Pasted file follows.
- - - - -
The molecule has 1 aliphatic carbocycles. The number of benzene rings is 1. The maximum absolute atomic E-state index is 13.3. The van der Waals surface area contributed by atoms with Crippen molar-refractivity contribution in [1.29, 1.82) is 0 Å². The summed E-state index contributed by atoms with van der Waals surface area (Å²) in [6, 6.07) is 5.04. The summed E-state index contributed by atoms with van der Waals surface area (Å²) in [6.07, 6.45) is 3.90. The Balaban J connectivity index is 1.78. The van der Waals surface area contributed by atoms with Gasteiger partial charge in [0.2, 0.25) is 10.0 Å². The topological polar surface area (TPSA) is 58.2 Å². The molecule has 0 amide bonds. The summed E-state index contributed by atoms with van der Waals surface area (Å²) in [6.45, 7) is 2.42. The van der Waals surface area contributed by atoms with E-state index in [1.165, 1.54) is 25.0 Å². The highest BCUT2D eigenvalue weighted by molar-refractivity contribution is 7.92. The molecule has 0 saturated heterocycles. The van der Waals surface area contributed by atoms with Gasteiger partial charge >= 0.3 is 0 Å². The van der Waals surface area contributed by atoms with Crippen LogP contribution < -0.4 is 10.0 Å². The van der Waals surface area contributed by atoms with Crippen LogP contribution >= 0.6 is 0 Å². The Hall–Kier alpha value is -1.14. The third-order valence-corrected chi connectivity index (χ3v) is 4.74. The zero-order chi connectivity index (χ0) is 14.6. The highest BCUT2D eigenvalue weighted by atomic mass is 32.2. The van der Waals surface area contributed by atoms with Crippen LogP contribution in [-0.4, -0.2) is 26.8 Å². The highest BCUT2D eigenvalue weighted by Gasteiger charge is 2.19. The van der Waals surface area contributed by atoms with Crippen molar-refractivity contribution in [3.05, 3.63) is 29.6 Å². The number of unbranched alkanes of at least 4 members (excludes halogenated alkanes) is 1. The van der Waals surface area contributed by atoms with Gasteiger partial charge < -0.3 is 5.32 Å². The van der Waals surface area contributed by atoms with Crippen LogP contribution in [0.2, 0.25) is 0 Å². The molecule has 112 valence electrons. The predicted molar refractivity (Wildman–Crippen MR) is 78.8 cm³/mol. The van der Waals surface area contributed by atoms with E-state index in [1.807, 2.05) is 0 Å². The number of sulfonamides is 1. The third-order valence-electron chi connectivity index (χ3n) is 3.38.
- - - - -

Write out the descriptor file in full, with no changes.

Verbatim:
The molecule has 1 aliphatic carbocycles. The number of benzene rings is 1. The maximum absolute atomic E-state index is 13.3. The van der Waals surface area contributed by atoms with Crippen molar-refractivity contribution in [1.29, 1.82) is 0 Å². The summed E-state index contributed by atoms with van der Waals surface area (Å²) in [6, 6.07) is 5.04. The summed E-state index contributed by atoms with van der Waals surface area (Å²) in [6.07, 6.45) is 3.90. The Balaban J connectivity index is 1.78. The van der Waals surface area contributed by atoms with Gasteiger partial charge in [0.2, 0.25) is 10.0 Å². The topological polar surface area (TPSA) is 58.2 Å². The molecule has 0 amide bonds. The summed E-state index contributed by atoms with van der Waals surface area (Å²) in [6.45, 7) is 2.42. The van der Waals surface area contributed by atoms with E-state index in [1.165, 1.54) is 25.0 Å². The highest BCUT2D eigenvalue weighted by molar-refractivity contribution is 7.92. The molecule has 0 saturated heterocycles. The van der Waals surface area contributed by atoms with Gasteiger partial charge >= 0.3 is 0 Å². The van der Waals surface area contributed by atoms with Crippen LogP contribution < -0.4 is 10.0 Å². The van der Waals surface area contributed by atoms with Crippen LogP contribution >= 0.6 is 0 Å². The Hall–Kier alpha value is -1.14. The third-order valence-corrected chi connectivity index (χ3v) is 4.74. The zero-order chi connectivity index (χ0) is 14.6. The highest BCUT2D eigenvalue weighted by atomic mass is 32.2. The van der Waals surface area contributed by atoms with Crippen LogP contribution in [-0.4, -0.2) is 26.8 Å². The highest BCUT2D eigenvalue weighted by Gasteiger charge is 2.19. The van der Waals surface area contributed by atoms with Crippen molar-refractivity contribution in [3.05, 3.63) is 29.6 Å². The number of unbranched alkanes of at least 4 members (excludes halogenated alkanes) is 1. The van der Waals surface area contributed by atoms with Gasteiger partial charge < -0.3 is 5.32 Å². The van der Waals surface area contributed by atoms with Crippen LogP contribution in [0.2, 0.25) is 0 Å². The molecule has 112 valence electrons. The predicted molar refractivity (Wildman–Crippen MR) is 78.8 cm³/mol. The van der Waals surface area contributed by atoms with E-state index in [1.807, 2.05) is 0 Å². The number of sulfonamides is 1. The third-order valence-electron chi connectivity index (χ3n) is 3.38.